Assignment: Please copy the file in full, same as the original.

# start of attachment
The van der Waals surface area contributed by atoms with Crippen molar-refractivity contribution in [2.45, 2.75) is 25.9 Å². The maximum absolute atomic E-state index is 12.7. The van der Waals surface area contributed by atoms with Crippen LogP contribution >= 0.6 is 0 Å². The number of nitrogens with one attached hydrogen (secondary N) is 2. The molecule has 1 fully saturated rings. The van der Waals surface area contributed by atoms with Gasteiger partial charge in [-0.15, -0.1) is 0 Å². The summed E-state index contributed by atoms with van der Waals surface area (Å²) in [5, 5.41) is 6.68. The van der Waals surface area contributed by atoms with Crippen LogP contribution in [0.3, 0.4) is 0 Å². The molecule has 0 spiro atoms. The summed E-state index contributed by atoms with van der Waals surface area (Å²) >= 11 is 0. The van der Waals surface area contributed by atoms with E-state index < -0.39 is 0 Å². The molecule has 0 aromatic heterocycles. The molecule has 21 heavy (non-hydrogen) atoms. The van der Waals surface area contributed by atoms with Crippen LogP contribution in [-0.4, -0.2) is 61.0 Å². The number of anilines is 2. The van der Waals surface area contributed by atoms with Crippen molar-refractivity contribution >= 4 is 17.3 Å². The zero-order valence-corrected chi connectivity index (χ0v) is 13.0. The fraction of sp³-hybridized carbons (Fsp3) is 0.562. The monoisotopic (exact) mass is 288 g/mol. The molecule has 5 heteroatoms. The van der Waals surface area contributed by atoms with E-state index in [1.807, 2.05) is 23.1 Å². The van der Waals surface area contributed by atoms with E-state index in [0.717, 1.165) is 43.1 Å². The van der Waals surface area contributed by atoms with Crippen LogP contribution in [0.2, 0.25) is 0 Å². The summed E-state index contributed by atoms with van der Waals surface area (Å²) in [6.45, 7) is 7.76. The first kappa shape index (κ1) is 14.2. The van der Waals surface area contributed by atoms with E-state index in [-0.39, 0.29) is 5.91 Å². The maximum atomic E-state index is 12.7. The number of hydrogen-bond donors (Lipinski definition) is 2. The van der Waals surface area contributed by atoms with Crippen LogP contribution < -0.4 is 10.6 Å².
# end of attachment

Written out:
The van der Waals surface area contributed by atoms with Crippen molar-refractivity contribution in [2.45, 2.75) is 25.9 Å². The maximum absolute atomic E-state index is 12.7. The van der Waals surface area contributed by atoms with Crippen LogP contribution >= 0.6 is 0 Å². The number of nitrogens with one attached hydrogen (secondary N) is 2. The molecule has 1 fully saturated rings. The van der Waals surface area contributed by atoms with Gasteiger partial charge in [-0.15, -0.1) is 0 Å². The summed E-state index contributed by atoms with van der Waals surface area (Å²) in [5, 5.41) is 6.68. The van der Waals surface area contributed by atoms with Crippen LogP contribution in [0.3, 0.4) is 0 Å². The molecule has 0 spiro atoms. The summed E-state index contributed by atoms with van der Waals surface area (Å²) >= 11 is 0. The van der Waals surface area contributed by atoms with E-state index < -0.39 is 0 Å². The molecule has 0 aromatic heterocycles. The molecule has 21 heavy (non-hydrogen) atoms. The van der Waals surface area contributed by atoms with Crippen LogP contribution in [-0.4, -0.2) is 61.0 Å². The number of anilines is 2. The van der Waals surface area contributed by atoms with Crippen molar-refractivity contribution >= 4 is 17.3 Å². The zero-order valence-corrected chi connectivity index (χ0v) is 13.0. The fraction of sp³-hybridized carbons (Fsp3) is 0.562. The monoisotopic (exact) mass is 288 g/mol. The molecule has 5 heteroatoms. The van der Waals surface area contributed by atoms with E-state index in [1.807, 2.05) is 23.1 Å². The van der Waals surface area contributed by atoms with E-state index in [0.717, 1.165) is 43.1 Å². The van der Waals surface area contributed by atoms with Crippen LogP contribution in [0.2, 0.25) is 0 Å². The summed E-state index contributed by atoms with van der Waals surface area (Å²) in [6.45, 7) is 7.76. The first kappa shape index (κ1) is 14.2. The van der Waals surface area contributed by atoms with E-state index in [-0.39, 0.29) is 5.91 Å². The maximum atomic E-state index is 12.7. The number of hydrogen-bond donors (Lipinski definition) is 2. The van der Waals surface area contributed by atoms with Crippen LogP contribution < -0.4 is 10.6 Å².